Setting record straight on Magnida project

By Ric Sorbo

I would like to respond to ConAgra’s recent ads in order to correct several statements they made.
ConAgra’s assertion that “Fertilizer plants carry significant risks to health and safety” indicates a lack of understanding of the standards these plants are designed to and is simply not true. Fertilizer production plants put safety first, starting with the design process. Control and monitoring systems are designed into the plant, and are primary design criteria through redundant systems. The plants and their operations are subject to extensive regulatory requirements. Modern fertilizer plants have multiple levels of safety systems, operated by trained and skilled personnel. They have excellent operating records.
ConAgra tries to bolster its assertion by relating our Magnida fertilizer production facility with the explosion that occurred in West, Texas. ConAgra is fully aware there is no connection between the incident and our plant. They have been provided documentation and were present at public meetings where Magnida responded to questions confirming the    Magnida facility will not produce, at any point in its process, the solid form of ammonium nitrate which was stored and exploded in West, Texas. Magnida will produce UAN. UAN is in dilute, liquid form, and is utilized every day by farmers throughout Idaho. ConAgra knows these facts, but unfortunately persists in raising false issues.
On another point, yes, we continue to state that ConAgra is late to the game. The Western Heavy Industrial Zone where Magnida is sited was established in 1994 and re-established in 2009. The previously permitted coal based fertilizer plant received its Special Use Permit in 2008, and it’s Air Permit in 2009. ConAgra made no comments, at all, through either of those processes. In 2013 and 2014, Magnida re-applied for a Special Use Permit, and numerous public meetings and hearings were again held. ConAgra did not make any comments, or submit any objections. Six years is a long time to suddenly decide that someone needs to move “a couple of miles down the road.”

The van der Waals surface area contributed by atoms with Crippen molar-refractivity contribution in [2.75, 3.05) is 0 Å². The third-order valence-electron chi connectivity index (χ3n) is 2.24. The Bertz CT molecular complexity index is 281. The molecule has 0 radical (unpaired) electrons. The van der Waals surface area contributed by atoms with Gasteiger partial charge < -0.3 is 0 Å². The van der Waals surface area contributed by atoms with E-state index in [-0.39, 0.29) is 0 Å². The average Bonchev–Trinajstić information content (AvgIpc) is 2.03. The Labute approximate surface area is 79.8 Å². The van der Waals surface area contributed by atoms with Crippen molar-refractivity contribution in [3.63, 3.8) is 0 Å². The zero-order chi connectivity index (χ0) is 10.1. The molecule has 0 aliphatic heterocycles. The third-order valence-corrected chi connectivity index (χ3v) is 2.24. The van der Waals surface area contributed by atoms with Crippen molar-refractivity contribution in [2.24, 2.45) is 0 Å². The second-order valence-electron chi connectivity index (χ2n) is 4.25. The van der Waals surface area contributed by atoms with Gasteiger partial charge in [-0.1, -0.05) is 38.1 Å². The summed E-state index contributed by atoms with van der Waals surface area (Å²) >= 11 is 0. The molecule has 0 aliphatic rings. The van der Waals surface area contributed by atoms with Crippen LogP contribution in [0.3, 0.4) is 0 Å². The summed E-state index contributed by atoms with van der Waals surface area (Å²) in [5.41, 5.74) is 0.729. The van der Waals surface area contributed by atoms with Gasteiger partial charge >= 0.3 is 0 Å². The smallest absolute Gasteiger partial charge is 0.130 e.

ConAgra asserts that modeling is like forecasting the weather. Try telling that to the EPA and DEQ, who are tasked with ensuring our health and safety. ConAgra would have us believe that modeling is an imperfect science. Again, not true – it is a proven and tested process.
ConAgra asserts that Magnida is in the “initial stages of siting.” Again, not true. Magnida has spent over $40 million developing the facility through activities unique to this site, including infrastructure design, permits, gas and water supply, facility design, geotechnical investigations, and property acquisition. There are well over 200 people working on the development in Idaho, Texas, New York, Germany and other locations – from engineers, bankers, lawyers, environmental scientists, construction companies – to leaders in the American Falls community. Magnida is not in the siting phase at all. Magnida is in the execution phase.
ConAgra would have the public believe that Magnida could move the site “a couple of miles down the road.” This is not true. ConAgra knows there is no other suitable place available in the Heavy Industrial Zone in Power County. ConAgra knows this would throw away millions of dollars of work and almost two years’ worth of effort. The time has come for ConAgra to analyze facts and stop attempting to create hysteria. Losing this project is not in Idaho’s best interest. ConAgra, now is the time to begin working like a partner.  Let’s put our energy into a working partnership that will best serve the people in American Falls and Idaho. Magnida commits to doing so.
Ric Sorbo is the chief executive officer of Magnida.